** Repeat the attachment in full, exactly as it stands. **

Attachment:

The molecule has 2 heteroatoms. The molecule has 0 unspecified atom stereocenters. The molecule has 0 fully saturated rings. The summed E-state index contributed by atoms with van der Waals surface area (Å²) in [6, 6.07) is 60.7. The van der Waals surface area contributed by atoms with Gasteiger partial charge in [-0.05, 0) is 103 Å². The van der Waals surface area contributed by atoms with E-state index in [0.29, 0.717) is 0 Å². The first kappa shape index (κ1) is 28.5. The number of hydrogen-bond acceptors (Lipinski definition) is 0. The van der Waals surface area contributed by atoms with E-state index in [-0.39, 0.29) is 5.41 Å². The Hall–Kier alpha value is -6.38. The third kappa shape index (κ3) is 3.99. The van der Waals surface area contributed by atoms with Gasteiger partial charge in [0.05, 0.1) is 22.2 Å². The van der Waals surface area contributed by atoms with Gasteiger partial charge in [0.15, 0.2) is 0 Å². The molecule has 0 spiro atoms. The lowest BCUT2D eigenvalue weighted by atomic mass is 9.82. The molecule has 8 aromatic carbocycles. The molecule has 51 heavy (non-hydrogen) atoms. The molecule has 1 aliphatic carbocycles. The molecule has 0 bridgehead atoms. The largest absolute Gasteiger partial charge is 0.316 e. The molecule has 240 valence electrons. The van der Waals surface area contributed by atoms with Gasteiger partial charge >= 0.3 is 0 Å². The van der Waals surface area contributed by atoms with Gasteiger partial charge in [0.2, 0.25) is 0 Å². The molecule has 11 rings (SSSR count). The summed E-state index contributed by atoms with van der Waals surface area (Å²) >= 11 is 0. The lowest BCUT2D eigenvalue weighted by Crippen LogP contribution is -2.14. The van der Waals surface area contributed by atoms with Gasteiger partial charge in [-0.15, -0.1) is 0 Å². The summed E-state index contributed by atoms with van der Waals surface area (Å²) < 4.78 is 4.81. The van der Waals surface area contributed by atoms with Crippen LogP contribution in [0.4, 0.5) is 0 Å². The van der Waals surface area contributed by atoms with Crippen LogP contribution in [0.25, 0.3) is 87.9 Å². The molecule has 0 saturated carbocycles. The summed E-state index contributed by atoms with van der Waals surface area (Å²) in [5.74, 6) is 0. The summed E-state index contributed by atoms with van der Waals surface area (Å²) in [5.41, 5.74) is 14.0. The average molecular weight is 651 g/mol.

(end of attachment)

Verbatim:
The molecule has 2 heteroatoms. The molecule has 0 unspecified atom stereocenters. The molecule has 0 fully saturated rings. The summed E-state index contributed by atoms with van der Waals surface area (Å²) in [6, 6.07) is 60.7. The van der Waals surface area contributed by atoms with Gasteiger partial charge in [-0.05, 0) is 103 Å². The van der Waals surface area contributed by atoms with E-state index in [0.29, 0.717) is 0 Å². The first kappa shape index (κ1) is 28.5. The number of hydrogen-bond acceptors (Lipinski definition) is 0. The van der Waals surface area contributed by atoms with E-state index in [-0.39, 0.29) is 5.41 Å². The Hall–Kier alpha value is -6.38. The third kappa shape index (κ3) is 3.99. The van der Waals surface area contributed by atoms with Gasteiger partial charge in [0.05, 0.1) is 22.2 Å². The van der Waals surface area contributed by atoms with Gasteiger partial charge in [0.15, 0.2) is 0 Å². The molecule has 0 spiro atoms. The lowest BCUT2D eigenvalue weighted by atomic mass is 9.82. The molecule has 8 aromatic carbocycles. The molecule has 51 heavy (non-hydrogen) atoms. The molecule has 1 aliphatic carbocycles. The molecule has 0 bridgehead atoms. The largest absolute Gasteiger partial charge is 0.316 e. The molecule has 240 valence electrons. The van der Waals surface area contributed by atoms with Gasteiger partial charge >= 0.3 is 0 Å². The van der Waals surface area contributed by atoms with Gasteiger partial charge in [0.2, 0.25) is 0 Å². The molecule has 11 rings (SSSR count). The summed E-state index contributed by atoms with van der Waals surface area (Å²) >= 11 is 0. The lowest BCUT2D eigenvalue weighted by Crippen LogP contribution is -2.14. The van der Waals surface area contributed by atoms with Gasteiger partial charge in [-0.15, -0.1) is 0 Å². The summed E-state index contributed by atoms with van der Waals surface area (Å²) < 4.78 is 4.81. The van der Waals surface area contributed by atoms with Crippen LogP contribution in [0.4, 0.5) is 0 Å². The van der Waals surface area contributed by atoms with Crippen LogP contribution in [0.25, 0.3) is 87.9 Å². The molecule has 0 saturated carbocycles. The summed E-state index contributed by atoms with van der Waals surface area (Å²) in [5.74, 6) is 0. The summed E-state index contributed by atoms with van der Waals surface area (Å²) in [5.41, 5.74) is 14.0. The average molecular weight is 651 g/mol.